Red Shadow (Witchhunter #1)
by Zoltán Pósfai4 out of 5
Conley Theron had been a lone witch hunter for centuries. Some events, he mostly erased from his memory, fuel his relentless hatred toward the witches that most of the world considers old tales. His mysterious longevity and immunity to witchcraft allowed him to become a prime predator. During his hunts, he finds traces of a witch who apparently slipped away from him for a long time. While investigating and pursuing her, the hunt takes a twist unexpected to both. The witch home world is threatened for the first time while the hunters motives and past start to crack.
Conley Theron is a witch hunter. After centuries on this earth, it is all he knows; but he is about to find out how little he really knows. Scarlet is his enemy, but she is the only one who can help him; and she might be the only one to open his eyes.
I received a free copy in exchange for an honest review, although I would have bought it anyway. What can I say, it's about witches and it doesn't break down into a fluffy romance!
This was a good read and I enjoyed it a lot.
This is just a story about a man who doesn't age and doesn't die. His only purpose in life is to kill witches, and over the centuries he has perfected this skill.
He doesn't live or interact with people more than necessary; he simply exists, ground down to the fact that he is a witch hunter. His actions are logical and automated, as he tracks witches across the globe and kills them.
He picks up aliases when necessary, and casts them away with ease, never connecting or getting involved with anyone or anywhere.
Conley doesn't show any weaknesses of character; he never gets angry or bitter; he never gets distracted by joy, and rarely by pretty faces.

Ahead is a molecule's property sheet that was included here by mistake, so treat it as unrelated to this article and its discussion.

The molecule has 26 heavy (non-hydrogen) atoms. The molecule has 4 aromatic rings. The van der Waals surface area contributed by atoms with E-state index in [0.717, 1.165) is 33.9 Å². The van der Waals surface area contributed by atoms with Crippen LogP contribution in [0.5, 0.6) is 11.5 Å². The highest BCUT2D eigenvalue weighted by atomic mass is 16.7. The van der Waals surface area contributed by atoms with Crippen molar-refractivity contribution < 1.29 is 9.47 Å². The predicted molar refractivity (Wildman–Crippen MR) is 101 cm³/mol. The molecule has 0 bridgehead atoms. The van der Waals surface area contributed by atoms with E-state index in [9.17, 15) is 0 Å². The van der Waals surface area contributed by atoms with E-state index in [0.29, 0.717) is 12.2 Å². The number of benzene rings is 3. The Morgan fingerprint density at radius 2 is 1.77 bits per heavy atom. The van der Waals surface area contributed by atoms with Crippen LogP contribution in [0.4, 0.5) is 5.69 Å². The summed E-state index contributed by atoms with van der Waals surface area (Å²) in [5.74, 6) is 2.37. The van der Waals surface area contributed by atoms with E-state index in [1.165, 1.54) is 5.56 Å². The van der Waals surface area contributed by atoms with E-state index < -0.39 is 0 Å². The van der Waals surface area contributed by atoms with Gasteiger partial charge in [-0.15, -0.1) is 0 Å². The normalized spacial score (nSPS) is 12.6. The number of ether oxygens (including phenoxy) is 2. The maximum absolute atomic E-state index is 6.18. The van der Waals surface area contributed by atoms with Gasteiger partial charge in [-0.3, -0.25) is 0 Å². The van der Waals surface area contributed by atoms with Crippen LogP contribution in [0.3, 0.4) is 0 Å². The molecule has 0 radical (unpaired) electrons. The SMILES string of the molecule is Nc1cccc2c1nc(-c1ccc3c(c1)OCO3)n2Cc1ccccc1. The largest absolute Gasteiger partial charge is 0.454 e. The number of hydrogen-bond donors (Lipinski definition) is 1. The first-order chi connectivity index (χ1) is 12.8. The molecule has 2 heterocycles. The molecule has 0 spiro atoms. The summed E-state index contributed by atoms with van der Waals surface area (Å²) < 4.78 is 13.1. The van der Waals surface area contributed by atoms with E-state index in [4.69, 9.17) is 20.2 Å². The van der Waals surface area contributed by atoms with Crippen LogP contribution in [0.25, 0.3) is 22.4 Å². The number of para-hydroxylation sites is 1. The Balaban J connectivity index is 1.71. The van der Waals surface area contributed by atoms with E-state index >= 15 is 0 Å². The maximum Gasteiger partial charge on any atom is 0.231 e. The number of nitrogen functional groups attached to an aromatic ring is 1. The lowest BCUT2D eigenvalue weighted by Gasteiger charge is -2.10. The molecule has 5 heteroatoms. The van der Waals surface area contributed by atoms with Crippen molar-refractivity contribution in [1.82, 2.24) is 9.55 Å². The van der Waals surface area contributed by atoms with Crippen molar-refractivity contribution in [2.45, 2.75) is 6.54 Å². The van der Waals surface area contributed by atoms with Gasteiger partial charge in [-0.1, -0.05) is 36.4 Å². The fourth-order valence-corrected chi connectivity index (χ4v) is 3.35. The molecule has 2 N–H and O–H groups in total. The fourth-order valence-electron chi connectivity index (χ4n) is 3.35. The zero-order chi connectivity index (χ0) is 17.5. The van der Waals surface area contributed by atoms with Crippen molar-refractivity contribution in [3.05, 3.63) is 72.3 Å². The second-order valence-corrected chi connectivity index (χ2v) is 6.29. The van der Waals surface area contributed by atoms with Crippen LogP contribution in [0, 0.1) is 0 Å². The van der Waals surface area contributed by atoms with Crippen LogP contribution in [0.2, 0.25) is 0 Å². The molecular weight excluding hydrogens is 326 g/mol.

The story follows a few self-assigned missions before Conley catches up with Scarlet and gets dragged to another world - the home of witches, demons and strange creatures.
There is a flowing description of the animals, plants and dangers, as Conley tries to make his way across this foreign land. It felt like this was the biggest challenge he had faced, not knowing the basics of what is edible; how many hours are in a day; what traps may lay ahead.
It felt like a mash-up of Bear Grylls and Alice in Wonderland. (I know, just the mix we've all been waiting for!)
Posfai really does display his imagination with the creation of this world and the witches. He also provides plenty of logic and background to make this feel like a very real step.
Scarlet, the red-haired witch on the cover only comes into play in the second half of the book, and she is a supporting character in Red Shadow. I quite like how she was introduced and used in this first book; this is Conley's story and Scarlet doesn't detract from that, only supplying information where necessary.
The plot lacks a little punch. Don't get me wrong, it is effective, and Conley keeps driving it along; I just felt that with this being the first book in a new series it was establishing the foundation and building to something bigger.
Just a few minor things. There are a lot of flashbacks throughout the story, and they are great and help to build Conley's history and helps define who he is, as the author can't rely on the character's (lack of) emotions to build a picture. But I wish they had been more clearly defined.
I would be reading a sentence about here and now that would spill into the middle of a memory without any preamble or change of tone. There's no "he remembered that..." or "this was just like that x years ago..."
There's no change from present to past tense.
I was actually reading one of the flashbacks going on about him traipsing through a jungle. A jungle? Wait, a minute ago we were in North America. I really had to concentrate to not miss the switch.
There are also a few instances in the first half of the book that had wrong words or tenses that should have been caught by the proofreader.
Anyways, overall it is an intriguing adventure and I will definitely be continuing with this series.